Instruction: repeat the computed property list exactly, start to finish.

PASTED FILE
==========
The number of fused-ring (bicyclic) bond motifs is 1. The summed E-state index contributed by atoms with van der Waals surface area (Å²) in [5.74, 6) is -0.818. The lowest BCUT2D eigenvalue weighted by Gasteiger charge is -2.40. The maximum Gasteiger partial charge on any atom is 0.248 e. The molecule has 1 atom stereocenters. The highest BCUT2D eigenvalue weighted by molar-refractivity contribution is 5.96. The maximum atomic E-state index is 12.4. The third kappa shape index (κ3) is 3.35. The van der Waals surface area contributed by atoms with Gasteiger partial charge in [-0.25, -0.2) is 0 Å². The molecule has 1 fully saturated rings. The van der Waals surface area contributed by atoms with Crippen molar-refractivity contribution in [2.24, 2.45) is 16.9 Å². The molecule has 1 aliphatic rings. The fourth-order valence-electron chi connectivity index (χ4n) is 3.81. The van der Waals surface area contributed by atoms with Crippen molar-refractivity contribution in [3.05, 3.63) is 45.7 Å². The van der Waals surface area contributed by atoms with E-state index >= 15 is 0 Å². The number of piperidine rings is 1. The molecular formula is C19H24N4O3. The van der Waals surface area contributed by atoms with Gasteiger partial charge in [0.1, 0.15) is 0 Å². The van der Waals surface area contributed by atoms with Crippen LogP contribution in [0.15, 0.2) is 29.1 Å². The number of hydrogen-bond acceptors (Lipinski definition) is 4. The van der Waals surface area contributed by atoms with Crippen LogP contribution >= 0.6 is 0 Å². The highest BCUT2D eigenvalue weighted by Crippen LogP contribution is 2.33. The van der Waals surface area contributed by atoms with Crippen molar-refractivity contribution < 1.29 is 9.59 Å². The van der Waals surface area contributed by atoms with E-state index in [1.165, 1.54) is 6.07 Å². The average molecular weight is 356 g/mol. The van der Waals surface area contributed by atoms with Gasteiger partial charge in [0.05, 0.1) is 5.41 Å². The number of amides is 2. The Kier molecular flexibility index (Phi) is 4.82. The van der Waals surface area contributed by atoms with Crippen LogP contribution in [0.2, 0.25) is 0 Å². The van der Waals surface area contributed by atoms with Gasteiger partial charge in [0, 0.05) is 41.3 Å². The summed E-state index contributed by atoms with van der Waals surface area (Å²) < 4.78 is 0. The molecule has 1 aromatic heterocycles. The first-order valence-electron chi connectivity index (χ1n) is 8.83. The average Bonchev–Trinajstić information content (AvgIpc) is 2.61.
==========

The number of fused-ring (bicyclic) bond motifs is 1. The summed E-state index contributed by atoms with van der Waals surface area (Å²) in [5.74, 6) is -0.818. The lowest BCUT2D eigenvalue weighted by Gasteiger charge is -2.40. The maximum Gasteiger partial charge on any atom is 0.248 e. The molecule has 1 atom stereocenters. The highest BCUT2D eigenvalue weighted by molar-refractivity contribution is 5.96. The maximum atomic E-state index is 12.4. The third kappa shape index (κ3) is 3.35. The van der Waals surface area contributed by atoms with Gasteiger partial charge in [-0.25, -0.2) is 0 Å². The molecule has 1 fully saturated rings. The van der Waals surface area contributed by atoms with Crippen molar-refractivity contribution in [2.24, 2.45) is 16.9 Å². The molecule has 1 aliphatic rings. The fourth-order valence-electron chi connectivity index (χ4n) is 3.81. The van der Waals surface area contributed by atoms with Crippen molar-refractivity contribution in [3.05, 3.63) is 45.7 Å². The van der Waals surface area contributed by atoms with E-state index >= 15 is 0 Å². The number of piperidine rings is 1. The molecular formula is C19H24N4O3. The van der Waals surface area contributed by atoms with Gasteiger partial charge in [0.1, 0.15) is 0 Å². The van der Waals surface area contributed by atoms with Crippen LogP contribution in [0.15, 0.2) is 29.1 Å². The number of hydrogen-bond acceptors (Lipinski definition) is 4. The van der Waals surface area contributed by atoms with Crippen LogP contribution >= 0.6 is 0 Å². The highest BCUT2D eigenvalue weighted by Crippen LogP contribution is 2.33. The van der Waals surface area contributed by atoms with Crippen molar-refractivity contribution < 1.29 is 9.59 Å². The van der Waals surface area contributed by atoms with E-state index in [1.165, 1.54) is 6.07 Å². The average molecular weight is 356 g/mol. The van der Waals surface area contributed by atoms with Gasteiger partial charge in [0.05, 0.1) is 5.41 Å². The number of amides is 2. The Kier molecular flexibility index (Phi) is 4.82. The van der Waals surface area contributed by atoms with Crippen LogP contribution in [0.2, 0.25) is 0 Å². The van der Waals surface area contributed by atoms with Gasteiger partial charge in [0, 0.05) is 41.3 Å². The summed E-state index contributed by atoms with van der Waals surface area (Å²) < 4.78 is 0. The molecule has 1 aromatic heterocycles. The first-order valence-electron chi connectivity index (χ1n) is 8.83. The average Bonchev–Trinajstić information content (AvgIpc) is 2.61.